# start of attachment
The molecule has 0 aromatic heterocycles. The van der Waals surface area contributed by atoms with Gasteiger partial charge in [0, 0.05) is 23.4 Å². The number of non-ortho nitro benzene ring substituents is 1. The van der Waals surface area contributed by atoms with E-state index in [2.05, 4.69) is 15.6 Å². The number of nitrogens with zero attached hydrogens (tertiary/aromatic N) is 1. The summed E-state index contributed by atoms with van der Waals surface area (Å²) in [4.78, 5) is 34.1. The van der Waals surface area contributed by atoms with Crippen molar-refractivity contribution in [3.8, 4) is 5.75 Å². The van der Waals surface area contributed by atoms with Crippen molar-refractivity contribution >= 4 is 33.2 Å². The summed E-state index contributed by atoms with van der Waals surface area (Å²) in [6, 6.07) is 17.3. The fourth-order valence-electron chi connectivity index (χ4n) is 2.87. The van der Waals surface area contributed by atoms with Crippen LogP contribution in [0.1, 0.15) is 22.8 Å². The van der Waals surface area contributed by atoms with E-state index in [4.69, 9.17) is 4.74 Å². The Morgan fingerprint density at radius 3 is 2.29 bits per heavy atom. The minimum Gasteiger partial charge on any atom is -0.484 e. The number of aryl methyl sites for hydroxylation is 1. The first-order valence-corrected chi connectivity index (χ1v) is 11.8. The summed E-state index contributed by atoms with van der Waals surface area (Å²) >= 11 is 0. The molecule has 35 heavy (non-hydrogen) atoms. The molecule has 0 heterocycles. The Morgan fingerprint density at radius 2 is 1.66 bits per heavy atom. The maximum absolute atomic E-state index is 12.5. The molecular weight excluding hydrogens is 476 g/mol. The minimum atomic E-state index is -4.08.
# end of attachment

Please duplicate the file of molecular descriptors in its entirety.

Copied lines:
The molecule has 0 aromatic heterocycles. The van der Waals surface area contributed by atoms with Gasteiger partial charge in [0, 0.05) is 23.4 Å². The number of non-ortho nitro benzene ring substituents is 1. The van der Waals surface area contributed by atoms with E-state index in [2.05, 4.69) is 15.6 Å². The number of nitrogens with zero attached hydrogens (tertiary/aromatic N) is 1. The summed E-state index contributed by atoms with van der Waals surface area (Å²) in [4.78, 5) is 34.1. The van der Waals surface area contributed by atoms with Crippen molar-refractivity contribution in [3.8, 4) is 5.75 Å². The van der Waals surface area contributed by atoms with Crippen molar-refractivity contribution >= 4 is 33.2 Å². The summed E-state index contributed by atoms with van der Waals surface area (Å²) in [6, 6.07) is 17.3. The fourth-order valence-electron chi connectivity index (χ4n) is 2.87. The van der Waals surface area contributed by atoms with Crippen LogP contribution in [0.1, 0.15) is 22.8 Å². The van der Waals surface area contributed by atoms with E-state index in [4.69, 9.17) is 4.74 Å². The Morgan fingerprint density at radius 3 is 2.29 bits per heavy atom. The minimum Gasteiger partial charge on any atom is -0.484 e. The number of aryl methyl sites for hydroxylation is 1. The first-order valence-corrected chi connectivity index (χ1v) is 11.8. The summed E-state index contributed by atoms with van der Waals surface area (Å²) >= 11 is 0. The molecule has 35 heavy (non-hydrogen) atoms. The molecule has 0 heterocycles. The Morgan fingerprint density at radius 2 is 1.66 bits per heavy atom. The maximum absolute atomic E-state index is 12.5. The molecular weight excluding hydrogens is 476 g/mol. The minimum atomic E-state index is -4.08.